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Discussion Starter · #1 ·
Just out of curiosity, why do I see so many people using 18+ pound recoil springs? It seems the 16 pound spring has worked for over 100 years.

:confused:
Nate
 

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Because they didn't have +P ammo 100 years ago.
 

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Because we don't like cracked frames, and broken lugs.
 

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Many folks/custom buiders are also equipping with their pistols with slightly lighter mainsprings in the interests of lighter trigger pulls, so, a slightly heavier recoil spring will help offset to some degree the lighter mainspring in the recoiling mass/resistance equation.
 

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My nighthawk came with a 17# spring. I have a 18.5# wolff in it now and there is a little change in recoil. The gun has a snappier recoil now and the cases land about five feet behind me now. I shoot mostly reloads. For 230 and 200 grain i use 5.5 grains of 231.
 

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Just out of curiosity, why do I see so many people using 18+ pound recoil springs? It seems the 16 pound spring has worked for over 100 years.

:confused:
Nate
JMB didn't know what he didn't know. He had no idea of how we would be shooting his pistol in the "future". There is no way he could have forseen this.
 

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I use 16# recoil springs and 19# mainsprings. Recoil seems to be less, and the timer confirms it.
Adjusting the edge of the firing pin retainer to lower the mechanical advantage of the slide cocking the hammer is another way to reduce felt recoil.

More of the slides energy goes into cocking, keeping the forces 'within' the gun structure.

Just changing recoil springs to heavier beats up the gun on closing into battery.

More energy stored = more energy released.
 

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Fact of the matter is back in JMB's time springs for the 1911 were not designed with a "poundage" rating.. They were designed with a number of "coils" It worked out to be 14 pounds..
 

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Fact of the matter is back in JMB's time springs for the 1911 were not designed with a "poundage" rating.. They were designed with a number of "coils" It worked out to be 14 pounds..
How about a source link for that information?
 

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Others will agree. Others will disagree. My 5" weapons come from the factory with an 18#. The 4.5" come with a 20# from the factory. Again. My weapons from my makers.

Personally I use 20# springs in all of my guns. I find that they run dirtier longer. But note. All springs get weak. So as I use my pistol more, it gets closer and closer to being a fresh 18# spring.

In the end, you (the OP) has basically stepped in it. There is no answer. Only a myriad of philosophies.

Regards,
Greyson
 
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I can't imagine running 255 grain swc at 900+ fps with a 16-18 lb main spring. 24-26 lbs keeps the pistol from blowing apart. With time people have learned to make tuning changes that suit their personel needs. 1911s are the most versatile pistol anyone can ask for.
 

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Venuto please provide a reference source for that information. I sounds like internet BS, to me. You shoot your 1911 with 14# springs, and I'll continue to use my 20# springs that I have been using for 15 years. I know my 20# springs aren't hurting only helping my 1911. Do you have any barrel link lug peening problems, from the slide slamming into the link lugs?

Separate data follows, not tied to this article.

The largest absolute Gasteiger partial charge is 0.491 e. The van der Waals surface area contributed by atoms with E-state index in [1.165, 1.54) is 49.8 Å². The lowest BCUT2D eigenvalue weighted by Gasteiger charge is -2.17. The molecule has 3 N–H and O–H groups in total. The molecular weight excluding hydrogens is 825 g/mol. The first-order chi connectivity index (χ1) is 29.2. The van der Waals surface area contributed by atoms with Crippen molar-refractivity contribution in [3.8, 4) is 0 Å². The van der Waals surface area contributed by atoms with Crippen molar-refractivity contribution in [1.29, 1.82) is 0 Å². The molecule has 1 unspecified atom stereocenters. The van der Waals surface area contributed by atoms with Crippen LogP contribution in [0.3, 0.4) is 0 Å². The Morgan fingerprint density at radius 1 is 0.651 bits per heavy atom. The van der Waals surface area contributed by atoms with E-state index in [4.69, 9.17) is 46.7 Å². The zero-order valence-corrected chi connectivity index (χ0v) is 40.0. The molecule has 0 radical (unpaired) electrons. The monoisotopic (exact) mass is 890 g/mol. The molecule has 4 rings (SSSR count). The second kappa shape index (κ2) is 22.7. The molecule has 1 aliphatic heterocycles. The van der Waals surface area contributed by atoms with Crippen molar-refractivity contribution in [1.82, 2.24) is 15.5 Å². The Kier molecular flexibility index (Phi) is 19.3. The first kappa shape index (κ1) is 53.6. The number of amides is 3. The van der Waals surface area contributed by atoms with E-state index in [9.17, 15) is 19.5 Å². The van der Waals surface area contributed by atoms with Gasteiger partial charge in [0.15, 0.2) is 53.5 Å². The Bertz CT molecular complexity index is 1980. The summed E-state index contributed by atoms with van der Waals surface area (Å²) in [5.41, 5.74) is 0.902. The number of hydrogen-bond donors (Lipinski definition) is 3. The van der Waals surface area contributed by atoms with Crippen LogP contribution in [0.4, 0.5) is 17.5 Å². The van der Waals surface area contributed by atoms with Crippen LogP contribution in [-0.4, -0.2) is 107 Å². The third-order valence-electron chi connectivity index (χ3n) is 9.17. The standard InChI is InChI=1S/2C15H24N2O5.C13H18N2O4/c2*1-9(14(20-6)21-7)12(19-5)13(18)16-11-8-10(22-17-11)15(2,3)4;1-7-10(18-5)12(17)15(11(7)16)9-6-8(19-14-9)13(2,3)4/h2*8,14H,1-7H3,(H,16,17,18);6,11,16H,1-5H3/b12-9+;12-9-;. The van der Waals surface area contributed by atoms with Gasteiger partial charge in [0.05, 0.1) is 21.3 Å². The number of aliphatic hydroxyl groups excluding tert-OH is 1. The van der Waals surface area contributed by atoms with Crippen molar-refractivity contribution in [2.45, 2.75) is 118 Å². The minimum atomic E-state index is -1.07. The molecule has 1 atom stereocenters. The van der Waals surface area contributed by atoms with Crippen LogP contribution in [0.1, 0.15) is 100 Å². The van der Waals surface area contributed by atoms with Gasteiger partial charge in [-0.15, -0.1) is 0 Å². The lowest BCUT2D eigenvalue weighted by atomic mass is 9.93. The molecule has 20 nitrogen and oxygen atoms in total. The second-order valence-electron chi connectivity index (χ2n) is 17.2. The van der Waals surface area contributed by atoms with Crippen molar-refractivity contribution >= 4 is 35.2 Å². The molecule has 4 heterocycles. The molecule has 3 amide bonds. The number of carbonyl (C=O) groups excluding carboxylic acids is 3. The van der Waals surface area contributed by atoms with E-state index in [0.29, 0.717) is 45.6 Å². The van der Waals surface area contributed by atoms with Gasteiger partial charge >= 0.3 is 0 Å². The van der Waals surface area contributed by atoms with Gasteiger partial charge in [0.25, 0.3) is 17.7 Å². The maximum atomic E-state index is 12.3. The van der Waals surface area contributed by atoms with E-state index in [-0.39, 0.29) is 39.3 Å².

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Discussion Starter · #16 ·
I can't imagine running 255 grain swc at 900+ fps with a 16-18 lb main spring. 24-26 lbs keeps the pistol from blowing apart. With time people have learned to make tuning changes that suit their personel needs. 1911s are the most versatile pistol anyone can ask for.
Why would you run that hot of a load under normal circumstances?

:confused:
Nate
 

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Is he shooting 45 long colt bullets in a 45 acp? I have never heard of bullets over 230 grains in a 45acp. Maybe I'm gonna learn something here?
 
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Why would you run that hot of a load under normal circumstances?

:confused:
Nate
First of all I am not normal.:confused: As a PP load it is devestating. The real use is bowling pin shoots. Power factor of about 230. Pins get real heavy at the shoots end. We use the beat up old pins for shoot offs and they need heavy loads to push them 3 feet off the table. I am usually in the shoot off so I have to be prepared for a heavy stubborn pin. I have come to love my 1911s as they get the job done.
 

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To make an incredibly long story very short, Grayson hit it on the head. It became common to use 18# and up in duty type guns. They assist in keeping high round count guns running more reliably, in adverse conditions for a longer period of time. Remember, JMB's gun had an original service life of about 7000 rounds. In this day and age, that may be the beginning of a training cycle.
Where I disagree with Gray, is that there very much IS an answer to the OP's question. Heavier springs came about for the same reasons all the other modifications were made the old slab sides. None of these mods were made in a vacuum. They were requested, they were questions that were answerd. However, you need to look at all the facts as they pertain to YOU as to which spring you use.
 
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